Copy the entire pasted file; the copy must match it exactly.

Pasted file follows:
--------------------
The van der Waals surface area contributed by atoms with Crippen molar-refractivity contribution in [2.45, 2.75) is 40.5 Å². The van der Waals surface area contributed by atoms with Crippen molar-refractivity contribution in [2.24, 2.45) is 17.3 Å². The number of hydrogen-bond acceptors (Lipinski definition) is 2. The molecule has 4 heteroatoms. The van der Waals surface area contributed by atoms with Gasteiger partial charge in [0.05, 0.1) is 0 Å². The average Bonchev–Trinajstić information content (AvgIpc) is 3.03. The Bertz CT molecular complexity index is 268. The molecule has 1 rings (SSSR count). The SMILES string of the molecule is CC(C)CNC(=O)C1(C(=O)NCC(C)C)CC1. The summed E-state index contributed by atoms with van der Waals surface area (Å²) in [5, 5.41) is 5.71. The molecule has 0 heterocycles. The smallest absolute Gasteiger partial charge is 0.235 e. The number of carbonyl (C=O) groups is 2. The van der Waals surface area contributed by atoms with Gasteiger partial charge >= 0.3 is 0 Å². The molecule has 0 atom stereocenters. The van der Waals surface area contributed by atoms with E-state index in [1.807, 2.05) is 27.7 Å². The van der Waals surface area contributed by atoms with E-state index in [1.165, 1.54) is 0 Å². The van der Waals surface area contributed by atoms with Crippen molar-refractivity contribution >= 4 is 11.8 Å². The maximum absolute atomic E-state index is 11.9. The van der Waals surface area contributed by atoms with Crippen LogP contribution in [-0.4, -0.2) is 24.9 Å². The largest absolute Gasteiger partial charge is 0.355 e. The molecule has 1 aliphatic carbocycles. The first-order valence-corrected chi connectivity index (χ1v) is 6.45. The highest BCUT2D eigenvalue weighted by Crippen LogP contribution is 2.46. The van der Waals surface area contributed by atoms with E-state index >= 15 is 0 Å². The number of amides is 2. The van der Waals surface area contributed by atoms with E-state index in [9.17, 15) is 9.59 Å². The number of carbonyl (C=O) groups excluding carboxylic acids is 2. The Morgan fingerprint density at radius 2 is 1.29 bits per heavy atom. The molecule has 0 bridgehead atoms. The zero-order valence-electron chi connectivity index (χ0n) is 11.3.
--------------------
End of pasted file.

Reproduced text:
The van der Waals surface area contributed by atoms with Crippen molar-refractivity contribution in [2.45, 2.75) is 40.5 Å². The van der Waals surface area contributed by atoms with Crippen molar-refractivity contribution in [2.24, 2.45) is 17.3 Å². The number of hydrogen-bond acceptors (Lipinski definition) is 2. The molecule has 4 heteroatoms. The van der Waals surface area contributed by atoms with Gasteiger partial charge in [0.05, 0.1) is 0 Å². The average Bonchev–Trinajstić information content (AvgIpc) is 3.03. The Bertz CT molecular complexity index is 268. The molecule has 1 rings (SSSR count). The SMILES string of the molecule is CC(C)CNC(=O)C1(C(=O)NCC(C)C)CC1. The summed E-state index contributed by atoms with van der Waals surface area (Å²) in [5, 5.41) is 5.71. The molecule has 0 heterocycles. The smallest absolute Gasteiger partial charge is 0.235 e. The number of carbonyl (C=O) groups is 2. The van der Waals surface area contributed by atoms with Gasteiger partial charge >= 0.3 is 0 Å². The molecule has 0 atom stereocenters. The van der Waals surface area contributed by atoms with E-state index in [1.807, 2.05) is 27.7 Å². The van der Waals surface area contributed by atoms with E-state index in [1.165, 1.54) is 0 Å². The van der Waals surface area contributed by atoms with Crippen molar-refractivity contribution >= 4 is 11.8 Å². The maximum absolute atomic E-state index is 11.9. The van der Waals surface area contributed by atoms with Crippen LogP contribution in [-0.4, -0.2) is 24.9 Å². The largest absolute Gasteiger partial charge is 0.355 e. The molecule has 1 aliphatic carbocycles. The first-order valence-corrected chi connectivity index (χ1v) is 6.45. The highest BCUT2D eigenvalue weighted by Crippen LogP contribution is 2.46. The van der Waals surface area contributed by atoms with E-state index >= 15 is 0 Å². The number of amides is 2. The van der Waals surface area contributed by atoms with E-state index in [9.17, 15) is 9.59 Å². The number of carbonyl (C=O) groups excluding carboxylic acids is 2. The Morgan fingerprint density at radius 2 is 1.29 bits per heavy atom. The molecule has 0 bridgehead atoms. The zero-order valence-electron chi connectivity index (χ0n) is 11.3.